Healthy and sustainable is what they live by today. “Our motto is ‘know it or grow it.’ If you don’t know where your food is coming from, either grow it yourself or change your source,” Josh told me. The market items are a small but growing selection of produce, like berries and micro greens, eggs, cheese, ready-made products like ferments and pimento cheese or do-it-yourself kits if you prefer, like mushrooms, grow your own bread, make your own buttermilk, kefir or sour cream.
If you like honey, you’ll be in heaven. Colony already has one of the largest selections of local and exotic of honey in the city, but Josh and Allison wanted to offer something a bit out of ordinary.
Honey on tap.
He says, “We thought, wouldn’t it be cool if we could dispense honey?” Honey was then put on tap in Winston-Salem. Towering in all its amberness in tall, clear, cylinders where customers can sample and the Colony Urban farmers will dispense and explain every little sweet, smoky and floral note. It’s the show piece of the store and has a neon sign to go with it.
The rest of the store is stocked with things that Josh and Allison love, from the handmade African baskets to the gardening items, beekeeping and chicken coop supplies to the soaps. There are even books. So in addition to farming type supplies, you’re likely to find a unique gift for someone. Colony Urban Farm Store is also one of the latest shops in the area to offer Air Wheel Coffee, a local air-roasted coffee available in whole bean in repurposed wine bottles. Air Wheel also makes a coffee extract kept in the refrigerator case.
Since opening, the couple is striving to source each and every item as locally as possible.
Everything except honey, which they plan on continuing to offer a wide selection of local and imported varieties. Josh says, “Everything else will be hyperlocal. Even our bee pollen is locally sourced.”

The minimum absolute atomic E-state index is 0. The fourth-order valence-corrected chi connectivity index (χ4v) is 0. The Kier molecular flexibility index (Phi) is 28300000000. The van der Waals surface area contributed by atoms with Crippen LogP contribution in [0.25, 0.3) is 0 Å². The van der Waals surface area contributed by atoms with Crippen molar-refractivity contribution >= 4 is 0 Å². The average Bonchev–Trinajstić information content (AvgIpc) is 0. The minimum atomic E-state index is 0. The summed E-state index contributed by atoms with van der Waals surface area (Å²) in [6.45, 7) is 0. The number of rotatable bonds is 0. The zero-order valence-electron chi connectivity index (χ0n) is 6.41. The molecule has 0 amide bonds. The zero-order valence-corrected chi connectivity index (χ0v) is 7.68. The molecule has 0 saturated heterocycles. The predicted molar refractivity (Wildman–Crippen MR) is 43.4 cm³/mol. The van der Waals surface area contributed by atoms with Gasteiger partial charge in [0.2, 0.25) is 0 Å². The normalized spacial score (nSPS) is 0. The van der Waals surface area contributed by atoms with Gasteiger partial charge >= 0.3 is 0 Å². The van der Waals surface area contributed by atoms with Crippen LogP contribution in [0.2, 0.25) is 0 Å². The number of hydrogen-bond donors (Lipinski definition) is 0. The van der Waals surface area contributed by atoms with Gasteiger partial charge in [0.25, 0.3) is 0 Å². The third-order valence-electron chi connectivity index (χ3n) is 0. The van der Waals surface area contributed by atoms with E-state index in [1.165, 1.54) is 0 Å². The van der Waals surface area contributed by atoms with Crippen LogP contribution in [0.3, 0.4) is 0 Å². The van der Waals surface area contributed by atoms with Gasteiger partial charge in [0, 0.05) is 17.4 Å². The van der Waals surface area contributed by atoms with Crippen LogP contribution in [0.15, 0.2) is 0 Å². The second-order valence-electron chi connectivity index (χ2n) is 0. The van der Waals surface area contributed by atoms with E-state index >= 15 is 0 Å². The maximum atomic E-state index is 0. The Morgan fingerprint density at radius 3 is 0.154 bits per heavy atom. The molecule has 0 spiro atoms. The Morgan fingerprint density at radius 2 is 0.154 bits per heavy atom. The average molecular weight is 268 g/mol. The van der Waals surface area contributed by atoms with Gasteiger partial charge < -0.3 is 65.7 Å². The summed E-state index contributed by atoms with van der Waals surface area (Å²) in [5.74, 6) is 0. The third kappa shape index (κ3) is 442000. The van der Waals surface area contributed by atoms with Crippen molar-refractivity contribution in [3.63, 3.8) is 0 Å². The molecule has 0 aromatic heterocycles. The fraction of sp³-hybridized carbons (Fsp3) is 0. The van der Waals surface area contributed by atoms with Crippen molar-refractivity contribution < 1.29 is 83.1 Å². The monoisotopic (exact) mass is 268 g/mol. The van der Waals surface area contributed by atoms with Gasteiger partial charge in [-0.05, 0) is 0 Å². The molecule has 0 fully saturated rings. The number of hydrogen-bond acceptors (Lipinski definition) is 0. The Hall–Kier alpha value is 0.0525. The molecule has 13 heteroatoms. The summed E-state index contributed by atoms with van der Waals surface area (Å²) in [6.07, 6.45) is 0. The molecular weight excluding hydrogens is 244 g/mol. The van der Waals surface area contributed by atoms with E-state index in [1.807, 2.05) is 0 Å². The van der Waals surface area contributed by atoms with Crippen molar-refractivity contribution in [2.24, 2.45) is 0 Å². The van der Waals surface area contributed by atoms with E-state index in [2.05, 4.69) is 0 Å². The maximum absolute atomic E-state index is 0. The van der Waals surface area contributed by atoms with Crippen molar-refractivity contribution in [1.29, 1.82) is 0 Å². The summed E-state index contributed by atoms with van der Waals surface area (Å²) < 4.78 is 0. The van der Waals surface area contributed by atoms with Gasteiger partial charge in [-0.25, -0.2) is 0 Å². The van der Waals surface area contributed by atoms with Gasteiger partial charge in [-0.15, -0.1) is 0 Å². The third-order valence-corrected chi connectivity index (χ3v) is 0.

Bee pollen? Yes. And you should give it a try. Think of a nutty type flavor with full-on honey impact, while not being too sweet. It’s great for the immune system and for people with allergies. It’s also an excellent source of protein used immediately by the body. Josh suggests, “Throw it on toast, have it with jam, yogurt, on top of smoothies…really anything. You can even mix it with a bit of honey for quick energy boost.”
As more customers have stumbled upon and reached out to Colony Urban Farm Store to learn more about beekeeping and other urban farm methods, they are now offering workshops and classes to meet that growing need. Josh says, “I’m passionate about it and I want to teach folks about it, so the workshop allows us to hand out that knowledge and later they can buy their supplies right from this store.”
Josh says he’s been amazed at the response from current and future chicken keepers as well as current and future beekeepers who needed this kind of resource. “Winston is such a great town. It’s beautiful. I didn’t grow up here so it’s a blank slate for me. We’ve had a great reception here. I look out and this is my view every day. What we are doing is embraced here, and it’s cool to see that.”
Wanna go? Colony Urban Farm Store is located at 1100 Reynolda Road, Winston-Salem. colonyurbanfarm.com 336-331-3961